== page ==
Published online Jul 14, 2018. doi: 10.3748/wjg.v24.i26.2902
Peer-review started: March 30, 2018
First decision: May 17, 2018
Revised: June 5, 2018
Accepted: June 25, 2018
Article in press: June 25, 2018
Published online: July 14, 2018
Variceal bleeding is considered one of the most severe complications of portal hypertension and constitutes a life-threatening condition for cirrhosis patients. Recurrent variceal bleeding occurs in approximately 60% of patients within 2 years, with a six-week mortality rate of approximately 12%-16%. Available treatments for the secondary prophylaxis of variceal bleeding include pharmacotherapy, endoscopic treatment, transjugular intrahepatic portosystemic shunt (TIPS) placement and surgical shunting. The most recent guidelines suggest that the combination of non-selective β-blockers (propranolol or nadolol) and endoscopic band ligation constitutes the preferred treatment option for prevention of rebleeding in liver cirrhosis patients. Endoscopic band ligation should not be used alone unless the patient cannot tolerate β-blockers or there is a contraindication for non-selective β-blocker administration. Covered TIPS insertion is recommended for patients who do not respond to combination treatment.
Systematic reviews and meta-analyses have compared these interventions and highlighted differences in the efficacy of the different modalities. However, conflicting data are present in the existing literature.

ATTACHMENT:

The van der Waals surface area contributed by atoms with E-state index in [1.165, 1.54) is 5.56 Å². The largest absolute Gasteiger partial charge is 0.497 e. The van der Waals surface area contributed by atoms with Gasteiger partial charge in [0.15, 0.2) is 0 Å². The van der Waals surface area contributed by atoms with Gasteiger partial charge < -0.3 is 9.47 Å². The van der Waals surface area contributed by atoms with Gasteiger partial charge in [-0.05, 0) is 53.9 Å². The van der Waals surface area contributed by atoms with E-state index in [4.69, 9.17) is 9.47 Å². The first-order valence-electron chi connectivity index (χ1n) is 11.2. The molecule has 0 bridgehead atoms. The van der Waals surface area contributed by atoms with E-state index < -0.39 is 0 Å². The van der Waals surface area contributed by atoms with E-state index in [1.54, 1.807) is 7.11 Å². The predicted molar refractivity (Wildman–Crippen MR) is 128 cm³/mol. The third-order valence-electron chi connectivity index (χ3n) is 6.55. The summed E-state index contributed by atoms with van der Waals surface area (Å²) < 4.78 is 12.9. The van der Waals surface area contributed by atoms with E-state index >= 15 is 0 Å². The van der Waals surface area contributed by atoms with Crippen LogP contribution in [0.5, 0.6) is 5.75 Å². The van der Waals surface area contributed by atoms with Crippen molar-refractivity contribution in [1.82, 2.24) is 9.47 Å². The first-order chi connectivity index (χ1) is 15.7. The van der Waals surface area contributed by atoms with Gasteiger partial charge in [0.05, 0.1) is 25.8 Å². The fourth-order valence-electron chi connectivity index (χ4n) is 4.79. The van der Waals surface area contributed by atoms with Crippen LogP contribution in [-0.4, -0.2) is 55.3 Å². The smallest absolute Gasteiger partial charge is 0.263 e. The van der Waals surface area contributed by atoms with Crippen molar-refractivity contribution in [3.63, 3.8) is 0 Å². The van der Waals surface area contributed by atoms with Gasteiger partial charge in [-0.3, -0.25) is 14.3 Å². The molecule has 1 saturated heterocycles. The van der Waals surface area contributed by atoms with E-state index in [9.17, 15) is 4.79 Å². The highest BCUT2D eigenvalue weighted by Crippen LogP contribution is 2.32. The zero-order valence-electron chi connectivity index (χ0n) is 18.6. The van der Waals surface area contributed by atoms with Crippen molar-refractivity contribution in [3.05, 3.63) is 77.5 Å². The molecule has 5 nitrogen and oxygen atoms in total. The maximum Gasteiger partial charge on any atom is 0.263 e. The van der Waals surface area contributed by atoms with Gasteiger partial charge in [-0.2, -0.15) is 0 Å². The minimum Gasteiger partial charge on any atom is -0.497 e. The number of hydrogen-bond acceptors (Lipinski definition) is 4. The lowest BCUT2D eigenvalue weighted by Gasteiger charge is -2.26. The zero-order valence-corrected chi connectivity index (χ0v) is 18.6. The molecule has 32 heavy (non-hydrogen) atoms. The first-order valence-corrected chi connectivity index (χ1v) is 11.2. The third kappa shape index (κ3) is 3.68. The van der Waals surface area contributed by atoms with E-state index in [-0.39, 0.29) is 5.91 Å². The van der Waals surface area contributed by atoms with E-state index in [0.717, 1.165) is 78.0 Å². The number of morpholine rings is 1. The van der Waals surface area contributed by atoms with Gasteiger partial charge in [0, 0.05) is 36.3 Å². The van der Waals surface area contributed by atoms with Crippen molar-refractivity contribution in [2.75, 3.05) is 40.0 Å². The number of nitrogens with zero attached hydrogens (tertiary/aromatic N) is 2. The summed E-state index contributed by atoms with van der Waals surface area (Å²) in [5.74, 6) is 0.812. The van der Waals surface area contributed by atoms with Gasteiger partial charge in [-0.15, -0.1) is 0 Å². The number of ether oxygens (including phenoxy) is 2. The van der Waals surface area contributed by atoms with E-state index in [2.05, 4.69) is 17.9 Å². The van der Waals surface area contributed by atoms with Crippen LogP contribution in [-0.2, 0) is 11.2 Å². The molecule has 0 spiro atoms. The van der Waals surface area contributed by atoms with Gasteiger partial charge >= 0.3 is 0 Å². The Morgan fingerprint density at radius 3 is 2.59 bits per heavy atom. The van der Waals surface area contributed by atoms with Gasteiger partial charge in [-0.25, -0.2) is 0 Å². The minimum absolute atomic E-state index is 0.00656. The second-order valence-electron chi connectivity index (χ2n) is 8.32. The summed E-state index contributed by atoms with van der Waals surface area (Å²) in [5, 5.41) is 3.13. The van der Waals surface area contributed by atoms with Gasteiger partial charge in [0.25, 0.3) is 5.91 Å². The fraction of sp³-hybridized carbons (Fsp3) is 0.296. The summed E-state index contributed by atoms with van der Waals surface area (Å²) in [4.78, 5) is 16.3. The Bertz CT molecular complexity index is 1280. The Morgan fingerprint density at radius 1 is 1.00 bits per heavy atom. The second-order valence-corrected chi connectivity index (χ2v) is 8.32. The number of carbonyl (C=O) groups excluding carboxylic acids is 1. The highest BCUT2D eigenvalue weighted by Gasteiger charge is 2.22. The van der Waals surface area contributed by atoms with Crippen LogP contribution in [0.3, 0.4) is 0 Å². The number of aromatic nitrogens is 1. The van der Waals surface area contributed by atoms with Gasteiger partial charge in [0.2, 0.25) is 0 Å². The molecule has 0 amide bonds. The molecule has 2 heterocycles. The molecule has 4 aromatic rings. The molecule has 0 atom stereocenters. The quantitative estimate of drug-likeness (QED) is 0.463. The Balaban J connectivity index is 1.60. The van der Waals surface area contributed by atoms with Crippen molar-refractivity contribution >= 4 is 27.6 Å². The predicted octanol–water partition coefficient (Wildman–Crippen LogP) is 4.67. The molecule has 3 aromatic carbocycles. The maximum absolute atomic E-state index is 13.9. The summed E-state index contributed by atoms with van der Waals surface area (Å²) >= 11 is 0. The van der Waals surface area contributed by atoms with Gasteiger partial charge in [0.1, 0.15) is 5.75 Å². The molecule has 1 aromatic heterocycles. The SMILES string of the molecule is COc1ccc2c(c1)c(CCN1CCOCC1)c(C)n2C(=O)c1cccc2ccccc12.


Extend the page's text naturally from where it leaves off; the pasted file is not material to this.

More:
The authors aimed to summarize and critically examine existing data focusing on the most updated randomized trials of the role of endoscopic band ligation in the secondary prophylaxis of variceal bleeding in liver cirrhosis patients.
A systematic search of the MEDLINE and PubMed databases was performed. All manuscripts comparing the endoscopic band ligation intervention vs other interventions were studied. Data from the relevant meta-analyses and the most recent randomized studies t not included in these meta-analyses were analyzed.
The results demonstrated that band ligation was more effective than endoscopic sclerotherapy. The use of β-blockers in combination with band ligation increased the treatment efficacy, supporting the current guidelines regarding secondary prevention of variceal bleeding. TIPS placement was superior to combination therapy in terms of rebleeding prophylaxis, with no difference in the survival rates. However, the data concerning the incidence of hepatic encephalopathy were conflicting.
This review demonstrated the most recent advances in the role of endoscopic band ligation for the treatment of esophageal variceal rebleeding. Endoscopic band ligation constitutes an effective treatment option for the prevention of recurrent variceal bleeding. However, the efficacy of band ligation is clearly increased by the addition of β-blocker therapy. Other treatment modalities could also be considered in selected clinical scenarios.
Innovative endoscopic techniques and more effective treatment strategies or combinations of novel drugs should be developed in the future, with an aim of better clinical management of these patients.